This isn’t the first time the presidential candidates and the TV networks have disagreed on the debates. Presidential debate historian Alan Schroeder describes a long and contentious
BROOKE GLADSTONE: TV didn't enter the candidate debate business until the famous – for Richard Nixon, devastating – debates between Nixon and John F. Kennedy in 1960. But that historic encounter did not inspire more such match-ups. The networks that had jointly sponsored the debates were discouraged by the process, whereby the rules were hashed out by the campaigns and then imposed on their TV hosts. Nor were the candidates particularly eager for their close-ups.
Alan Schroeder is the author of Presidential Debates: Fifty Years of High-Risk TV. He says it took presidential contenders four full election cycles to get back on the small screen. ALAN SCHROEDER: If you think about the history here, in 1964 – it's interesting – before he was assassinated, JFK had pledged to debate again, and he and Barry Goldwater had agreed, in fact, to do the very thing that McCain's proposing, which is a series of town hall debates around the country.
But Lyndon Johnson was the candidate in 1964. He basically didn't want to do it. He was far enough ahead that he didn't have to. In 1968, you had Richard Nixon as well as in 1972, and Nixon had been so badly burned in the 1960 debates that he simply chose not to take part.
And it wasn't until 1976, when you had President Gerald Ford, the incumbent, trailing his opponent, Jimmy Carter, that Ford issued a challenge at that year's Republican Convention for there to be a resumption of presidential debates. BROOKE GLADSTONE: Looking at this historically, obviously town hall debates are a time-honored format for political discussion. But they used to be real. You know? [LAUGHS] People would come and ask questions and they wouldn't be filtered.
When they propose a town hall debate, is that what they really mean? ALAN SCHROEDER: Well, that's part of the problem here is there's ambiguity in that term "town hall debate." The very first town hall debate at the presidential debate level was in 1992, and it featured Clinton, the first George Bush and Ross Perot.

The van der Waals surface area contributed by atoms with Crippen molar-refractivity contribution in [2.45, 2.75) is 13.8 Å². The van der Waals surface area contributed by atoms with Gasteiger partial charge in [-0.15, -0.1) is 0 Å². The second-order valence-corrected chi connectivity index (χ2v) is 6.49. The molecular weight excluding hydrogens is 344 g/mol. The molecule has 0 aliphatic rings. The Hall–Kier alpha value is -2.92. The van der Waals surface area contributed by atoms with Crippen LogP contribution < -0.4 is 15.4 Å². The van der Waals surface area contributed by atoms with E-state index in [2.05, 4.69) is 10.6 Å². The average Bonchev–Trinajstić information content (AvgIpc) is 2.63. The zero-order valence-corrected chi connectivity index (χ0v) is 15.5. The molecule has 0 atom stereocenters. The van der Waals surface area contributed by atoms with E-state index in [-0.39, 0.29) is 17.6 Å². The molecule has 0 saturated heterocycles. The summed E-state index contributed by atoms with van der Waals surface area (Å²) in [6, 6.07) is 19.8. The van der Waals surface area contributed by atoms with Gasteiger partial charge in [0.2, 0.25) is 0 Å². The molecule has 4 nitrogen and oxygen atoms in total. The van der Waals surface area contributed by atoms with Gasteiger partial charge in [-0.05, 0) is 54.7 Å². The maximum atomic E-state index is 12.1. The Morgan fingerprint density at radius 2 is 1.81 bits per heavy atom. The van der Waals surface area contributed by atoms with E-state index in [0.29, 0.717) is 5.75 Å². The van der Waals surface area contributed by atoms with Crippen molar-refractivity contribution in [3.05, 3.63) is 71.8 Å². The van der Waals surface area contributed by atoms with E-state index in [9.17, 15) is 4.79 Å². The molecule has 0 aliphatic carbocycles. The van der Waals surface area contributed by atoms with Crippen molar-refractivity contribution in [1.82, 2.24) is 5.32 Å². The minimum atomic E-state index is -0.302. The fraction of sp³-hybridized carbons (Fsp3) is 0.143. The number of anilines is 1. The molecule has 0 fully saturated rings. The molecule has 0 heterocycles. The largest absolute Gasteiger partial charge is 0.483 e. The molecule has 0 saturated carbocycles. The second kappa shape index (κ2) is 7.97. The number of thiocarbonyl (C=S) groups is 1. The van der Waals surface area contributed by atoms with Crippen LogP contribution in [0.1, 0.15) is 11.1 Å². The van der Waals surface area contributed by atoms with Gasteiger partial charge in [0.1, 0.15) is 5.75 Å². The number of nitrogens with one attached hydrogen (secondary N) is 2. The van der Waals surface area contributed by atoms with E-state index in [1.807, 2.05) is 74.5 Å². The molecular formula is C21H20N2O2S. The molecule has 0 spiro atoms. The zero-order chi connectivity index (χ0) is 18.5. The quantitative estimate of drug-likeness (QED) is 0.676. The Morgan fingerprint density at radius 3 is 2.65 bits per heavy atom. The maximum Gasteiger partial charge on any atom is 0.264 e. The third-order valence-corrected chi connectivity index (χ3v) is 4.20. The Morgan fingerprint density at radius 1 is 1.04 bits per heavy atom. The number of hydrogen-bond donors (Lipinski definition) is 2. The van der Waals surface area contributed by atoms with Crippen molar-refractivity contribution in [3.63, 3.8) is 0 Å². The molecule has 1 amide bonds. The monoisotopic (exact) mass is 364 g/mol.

The moderator for that debate was Carole Simpson of ABC, and she had pretty much a free rein to call on any member of the audience that she wanted to and they had free rein to ask any question that they wanted to.
But as the years have gone on, the campaigns have built in additional protections over the years. For instance, in the last few cycles, the town hall questions had to be written down and submitted in advance.
In the 2004 debates between John Kerry and George W. Bush, Bush's people insisted that if someone in the audience asking a question diverged from what had been written down in advance, that the microphone would have to be cut. BROOKE GLADSTONE: Wow. ALAN SCHROEDER: So over the years, the campaigns have built in additional security measures for themselves that stand in the way of an open dialogue. BROOKE GLADSTONE: So if the candidates don't trust the network news anchors, it doesn't sound like they really trust the ordinary citizen, either. ALAN SCHROEDER: In fact, I think if anything, the ordinary citizen is much more of a wild card than the journalists. You know, there's a great deal of preparation and rehearsal that goes into presidential debates, and if it's a journalist asking the questions, they can almost always identify in advance exactly what the topics will be.
But when you've got an audience of several hundred people who are coming from God knows where, asking [LAUGHS] God knows what, there's no way you can game that in advance. And so, you get asked some very strange things.
This year on the campaign trail, at one John McCain event, for instance, John McCain was asked by someone in the audience about an ugly name that he had allegedly called his wife in public. BROOKE GLADSTONE: Yes, she was making a joke about his thinning hair? [OVERTALK] ALAN SCHROEDER: Yeah. BROOKE GLADSTONE: And he used a four-letter word in reference to her that begins with “c”. ALAN SCHROEDER: That's exactly right. And someone in a town hall audience stood up and asked him about that. MARTY PARRISH: Is it true that you called your wife a [BLEEPING SOUND]? [CROWD HUBBUB] JOHN McCAIN: Now, now, you don't want to go there -- You know, that's the great thing about town hall meetings, sir, but we really don't -- there's, there’s people here who don't respect that kind of language, so onto the next questioner in the back. [AUDIENCE CLAPPING] ALAN SCHROEDER: In spite of all the restrictions, all the layers of security that are built in, you get these moments that reveal something about the candidate, the candidate may not want us to see. BROOKE GLADSTONE: Alan, thank you very much. ALAN SCHROEDER: You're quite welcome. BROOKE GLADSTONE: Alan Schroeder teaches in the School of Journalism at Northeastern University and is the author of Presidential Debates: Fifty Years of High-Risk TV. [MUSIC UP AND UNDER]
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